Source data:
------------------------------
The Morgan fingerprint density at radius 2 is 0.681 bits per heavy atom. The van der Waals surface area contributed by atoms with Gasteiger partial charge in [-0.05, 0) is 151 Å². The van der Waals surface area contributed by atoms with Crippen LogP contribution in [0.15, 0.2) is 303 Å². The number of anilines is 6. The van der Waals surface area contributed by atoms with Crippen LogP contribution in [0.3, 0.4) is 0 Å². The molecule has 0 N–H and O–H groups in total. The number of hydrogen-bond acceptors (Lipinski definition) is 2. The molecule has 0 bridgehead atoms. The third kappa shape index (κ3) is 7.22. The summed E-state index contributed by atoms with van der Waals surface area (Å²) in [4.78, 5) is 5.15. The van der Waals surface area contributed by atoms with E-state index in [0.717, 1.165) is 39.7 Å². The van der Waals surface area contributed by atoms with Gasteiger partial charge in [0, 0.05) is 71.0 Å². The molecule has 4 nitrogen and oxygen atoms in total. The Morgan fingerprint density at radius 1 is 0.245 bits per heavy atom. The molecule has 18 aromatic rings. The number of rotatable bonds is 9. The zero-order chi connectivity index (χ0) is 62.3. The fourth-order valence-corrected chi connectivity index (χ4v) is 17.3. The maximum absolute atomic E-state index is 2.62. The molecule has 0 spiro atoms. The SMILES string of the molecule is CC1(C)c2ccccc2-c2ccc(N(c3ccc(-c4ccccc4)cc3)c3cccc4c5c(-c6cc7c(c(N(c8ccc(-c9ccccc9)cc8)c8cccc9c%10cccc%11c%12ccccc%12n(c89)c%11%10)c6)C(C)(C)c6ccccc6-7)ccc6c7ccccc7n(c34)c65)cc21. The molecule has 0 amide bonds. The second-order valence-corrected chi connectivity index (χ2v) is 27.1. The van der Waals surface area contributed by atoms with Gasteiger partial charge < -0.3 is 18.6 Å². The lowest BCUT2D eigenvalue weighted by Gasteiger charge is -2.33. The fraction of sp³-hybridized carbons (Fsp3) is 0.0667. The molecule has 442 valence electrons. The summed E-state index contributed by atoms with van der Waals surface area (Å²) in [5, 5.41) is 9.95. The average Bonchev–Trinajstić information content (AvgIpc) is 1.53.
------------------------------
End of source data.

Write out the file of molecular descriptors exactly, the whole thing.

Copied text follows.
The Morgan fingerprint density at radius 2 is 0.681 bits per heavy atom. The van der Waals surface area contributed by atoms with Gasteiger partial charge in [-0.05, 0) is 151 Å². The van der Waals surface area contributed by atoms with Crippen LogP contribution in [0.15, 0.2) is 303 Å². The number of anilines is 6. The van der Waals surface area contributed by atoms with Crippen LogP contribution in [0.3, 0.4) is 0 Å². The molecule has 0 N–H and O–H groups in total. The number of hydrogen-bond acceptors (Lipinski definition) is 2. The molecule has 0 bridgehead atoms. The third kappa shape index (κ3) is 7.22. The summed E-state index contributed by atoms with van der Waals surface area (Å²) in [4.78, 5) is 5.15. The van der Waals surface area contributed by atoms with E-state index in [0.717, 1.165) is 39.7 Å². The van der Waals surface area contributed by atoms with Gasteiger partial charge in [0, 0.05) is 71.0 Å². The molecule has 4 nitrogen and oxygen atoms in total. The Morgan fingerprint density at radius 1 is 0.245 bits per heavy atom. The molecule has 18 aromatic rings. The number of rotatable bonds is 9. The zero-order chi connectivity index (χ0) is 62.3. The fourth-order valence-corrected chi connectivity index (χ4v) is 17.3. The maximum absolute atomic E-state index is 2.62. The molecule has 0 spiro atoms. The SMILES string of the molecule is CC1(C)c2ccccc2-c2ccc(N(c3ccc(-c4ccccc4)cc3)c3cccc4c5c(-c6cc7c(c(N(c8ccc(-c9ccccc9)cc8)c8cccc9c%10cccc%11c%12ccccc%12n(c89)c%11%10)c6)C(C)(C)c6ccccc6-7)ccc6c7ccccc7n(c34)c65)cc21. The molecule has 0 amide bonds. The second-order valence-corrected chi connectivity index (χ2v) is 27.1. The van der Waals surface area contributed by atoms with Gasteiger partial charge < -0.3 is 18.6 Å². The lowest BCUT2D eigenvalue weighted by Gasteiger charge is -2.33. The fraction of sp³-hybridized carbons (Fsp3) is 0.0667. The molecule has 442 valence electrons. The summed E-state index contributed by atoms with van der Waals surface area (Å²) in [5, 5.41) is 9.95. The average Bonchev–Trinajstić information content (AvgIpc) is 1.53.